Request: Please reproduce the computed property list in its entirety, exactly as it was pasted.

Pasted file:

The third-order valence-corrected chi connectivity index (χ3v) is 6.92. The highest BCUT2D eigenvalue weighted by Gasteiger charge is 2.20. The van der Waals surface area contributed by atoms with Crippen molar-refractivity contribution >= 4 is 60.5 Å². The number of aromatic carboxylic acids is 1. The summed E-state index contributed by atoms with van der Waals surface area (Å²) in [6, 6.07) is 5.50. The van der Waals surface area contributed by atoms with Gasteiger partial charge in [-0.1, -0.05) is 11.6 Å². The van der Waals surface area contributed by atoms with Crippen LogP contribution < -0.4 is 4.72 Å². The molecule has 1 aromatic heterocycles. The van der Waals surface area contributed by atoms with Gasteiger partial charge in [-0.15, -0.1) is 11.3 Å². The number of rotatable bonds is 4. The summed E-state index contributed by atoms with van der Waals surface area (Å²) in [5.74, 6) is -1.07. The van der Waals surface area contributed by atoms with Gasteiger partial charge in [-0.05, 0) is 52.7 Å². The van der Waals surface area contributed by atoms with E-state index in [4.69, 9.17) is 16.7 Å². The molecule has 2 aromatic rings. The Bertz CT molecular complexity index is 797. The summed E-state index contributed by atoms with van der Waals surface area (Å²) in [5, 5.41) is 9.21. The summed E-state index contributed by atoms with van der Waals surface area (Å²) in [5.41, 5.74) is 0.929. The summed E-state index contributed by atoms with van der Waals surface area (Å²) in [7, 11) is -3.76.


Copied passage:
The third-order valence-corrected chi connectivity index (χ3v) is 6.92. The highest BCUT2D eigenvalue weighted by Gasteiger charge is 2.20. The van der Waals surface area contributed by atoms with Crippen molar-refractivity contribution >= 4 is 60.5 Å². The number of aromatic carboxylic acids is 1. The summed E-state index contributed by atoms with van der Waals surface area (Å²) in [6, 6.07) is 5.50. The van der Waals surface area contributed by atoms with Gasteiger partial charge in [-0.1, -0.05) is 11.6 Å². The van der Waals surface area contributed by atoms with Crippen LogP contribution < -0.4 is 4.72 Å². The molecule has 1 aromatic heterocycles. The van der Waals surface area contributed by atoms with Gasteiger partial charge in [-0.15, -0.1) is 11.3 Å². The number of rotatable bonds is 4. The summed E-state index contributed by atoms with van der Waals surface area (Å²) in [5.74, 6) is -1.07. The van der Waals surface area contributed by atoms with Gasteiger partial charge in [-0.05, 0) is 52.7 Å². The van der Waals surface area contributed by atoms with E-state index in [4.69, 9.17) is 16.7 Å². The molecule has 2 aromatic rings. The Bertz CT molecular complexity index is 797. The summed E-state index contributed by atoms with van der Waals surface area (Å²) in [5, 5.41) is 9.21. The summed E-state index contributed by atoms with van der Waals surface area (Å²) in [5.41, 5.74) is 0.929. The summed E-state index contributed by atoms with van der Waals surface area (Å²) in [7, 11) is -3.76.